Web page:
Inside her office at the Sampson County Extension Office, Amanda Bradshaw sat in front of a computer and sorted through thousands of 4-H pictures.
“That’s one of the things I’m working on this week, getting all of these pictures off my computer and onto CDs,” Bradshaw said. “It’s going to be here for whoever comes here 15, 25 , 30 or 50 years from now. There’s a lot of history on those pictures.”
The discs will be passed on to the next extension agent for 4-H Youth Development. After seven years as an extension agent, Bradshaw is ready to begin a new journey.
Her last official day is today.
Bradshaw recently accepted a position with Sampson Community College as the Small Business Center director. Her new duties will include helping small businesses and assisting the Clinton-Sampson Chamber of Commerce to set up educational opportunities. Some of her other duties include one-on-one counseling with people about small businesses and helping them with their needs.
While taking a stroll down memory lane with the pictures, Bradshaw reflected on her time with Cooperative Extension and 4-H.
“These kids grow up and I think that’s one of the things that I’ve enjoyed this week,” Bradshaw said. “I’ve gone through these pictures and seen that they were some little kids, but now they are teenagers. Some of them have even graduated from college.”
Bradshaw said she’ll miss working with Extension families, Extension agents and different challenges that came her way.
“I know there will be challenges at Sampson Community College with the different clients that come in,” she said. “With Extension, there’s never two days that are the same. Everyday is always different.”
The new challenges at SCC are something she’s looking forward to.
She began working with the local Cooperative Extension office in 2010 after serving the Duplin location for more than two years as a 4-H program assistant.
Bradshaw grew up on a family farm in Duplin County, where she currently resides with her husband, Kevin and her daughter, Cooper.
“I think it’s a great thing that I’m from two communities,” she said. “The people of Sampson County have really accepted me. It’s hard to divide the line sometimes.”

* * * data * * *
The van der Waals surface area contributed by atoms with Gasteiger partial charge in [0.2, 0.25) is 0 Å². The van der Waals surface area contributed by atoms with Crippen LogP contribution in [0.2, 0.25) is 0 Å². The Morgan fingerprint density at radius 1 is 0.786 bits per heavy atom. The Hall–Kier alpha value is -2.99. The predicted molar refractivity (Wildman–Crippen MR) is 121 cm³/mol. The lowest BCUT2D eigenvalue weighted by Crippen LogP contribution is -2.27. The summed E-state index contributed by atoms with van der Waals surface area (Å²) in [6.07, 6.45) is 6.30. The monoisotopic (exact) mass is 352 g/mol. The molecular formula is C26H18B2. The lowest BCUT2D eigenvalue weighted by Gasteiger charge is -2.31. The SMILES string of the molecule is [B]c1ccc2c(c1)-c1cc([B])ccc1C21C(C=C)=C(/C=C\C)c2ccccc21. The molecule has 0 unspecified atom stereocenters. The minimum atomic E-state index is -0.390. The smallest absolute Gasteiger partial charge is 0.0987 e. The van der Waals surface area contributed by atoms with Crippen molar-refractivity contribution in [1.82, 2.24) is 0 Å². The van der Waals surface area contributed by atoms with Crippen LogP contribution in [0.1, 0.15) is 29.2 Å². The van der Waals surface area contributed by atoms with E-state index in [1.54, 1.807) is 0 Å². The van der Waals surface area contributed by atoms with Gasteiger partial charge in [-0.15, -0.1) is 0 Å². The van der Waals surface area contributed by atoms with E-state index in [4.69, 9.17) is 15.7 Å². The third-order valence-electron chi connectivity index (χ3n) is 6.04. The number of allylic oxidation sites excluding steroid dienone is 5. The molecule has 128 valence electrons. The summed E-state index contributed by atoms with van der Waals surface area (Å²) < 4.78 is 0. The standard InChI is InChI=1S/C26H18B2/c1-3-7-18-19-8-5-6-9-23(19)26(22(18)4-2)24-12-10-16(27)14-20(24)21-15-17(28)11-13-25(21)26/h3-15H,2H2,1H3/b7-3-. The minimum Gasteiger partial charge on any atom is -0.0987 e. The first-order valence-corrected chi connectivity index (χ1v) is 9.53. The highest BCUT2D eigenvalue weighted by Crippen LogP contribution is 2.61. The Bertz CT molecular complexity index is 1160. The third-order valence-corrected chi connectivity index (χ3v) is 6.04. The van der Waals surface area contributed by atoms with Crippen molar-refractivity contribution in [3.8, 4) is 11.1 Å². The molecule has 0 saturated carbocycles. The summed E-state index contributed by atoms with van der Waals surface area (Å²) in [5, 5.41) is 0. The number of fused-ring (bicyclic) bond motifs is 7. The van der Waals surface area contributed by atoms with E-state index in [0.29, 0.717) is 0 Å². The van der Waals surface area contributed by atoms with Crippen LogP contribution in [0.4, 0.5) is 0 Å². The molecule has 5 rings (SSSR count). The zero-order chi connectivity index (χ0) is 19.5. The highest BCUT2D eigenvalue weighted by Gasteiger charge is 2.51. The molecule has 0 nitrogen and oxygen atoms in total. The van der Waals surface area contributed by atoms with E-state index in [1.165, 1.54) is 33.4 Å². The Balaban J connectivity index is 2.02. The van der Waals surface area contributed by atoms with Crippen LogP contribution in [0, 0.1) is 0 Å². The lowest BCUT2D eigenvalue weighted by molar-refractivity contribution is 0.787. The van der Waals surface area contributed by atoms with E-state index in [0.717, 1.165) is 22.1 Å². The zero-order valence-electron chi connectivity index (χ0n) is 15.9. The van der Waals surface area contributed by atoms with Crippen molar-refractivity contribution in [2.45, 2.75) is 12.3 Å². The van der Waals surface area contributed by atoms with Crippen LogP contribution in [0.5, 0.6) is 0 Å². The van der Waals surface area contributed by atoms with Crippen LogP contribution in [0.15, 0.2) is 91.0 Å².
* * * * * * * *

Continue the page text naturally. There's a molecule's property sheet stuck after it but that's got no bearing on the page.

After graduating from high school, Bradshaw attended Mount Olive College, where she earned a degree in business administration. Prior to her work with Extension, she worked at the Old Courthouse Nursery in Warsaw and opened a florist business, which she later sold.
The new job at the college will allow her to spend time with her daughter who just started kindergarten at L.C. Kerr School. She’s looking forward to helping her with her homework.
“That gives me more of an opportunity to be there to support her and be there when she needs me,” Bradshaw said. “I only get that time once, so I’m trying to soak it up as much as I can.”
Bradshaw said she has worked with a great team of people at Extension and the 4-H development department, who will help fill her void.
“We have great volunteers that will be helping in this transition,” she said.
County Extension Director Eileen Coite said she hates to see Bradshaw go.
“She’s given tremendous leadership to the overall program, which is a very large program,” Coite said. “We’re excited about her having this opportunity. We wish her the best. I’m sure she’ll be successful in everything she does.”
Coite said the Extension is facing organizational changes in the future and will hire a replacement in the future.
Charmae Kendall, 4-H program assistant, said Bradshaw has been a reliable leader for the past four years.
“She is a great problem solver and is able to think outside the box,” Kendall said. “We wish her the best as she starts her new position at the Community College.”
As Bradshaw looked at the pictures, she pulled up one taken on Aug. 22,2011. It featured her and Kaylee Lackey, who just turned 5 at that time. Kaylee attended 4-H in the shadows of her older sister.
“All she wanted for her birthday was to come in and join 4-H,” Bradshaw said, smiling at the picture. “She came in and we had her paperwork ready.”
Kaylee is now 8 and is still involved in 4-H.
“She rocking and rolling now,” Bradshaw said. “That just tells the story of what we do here.”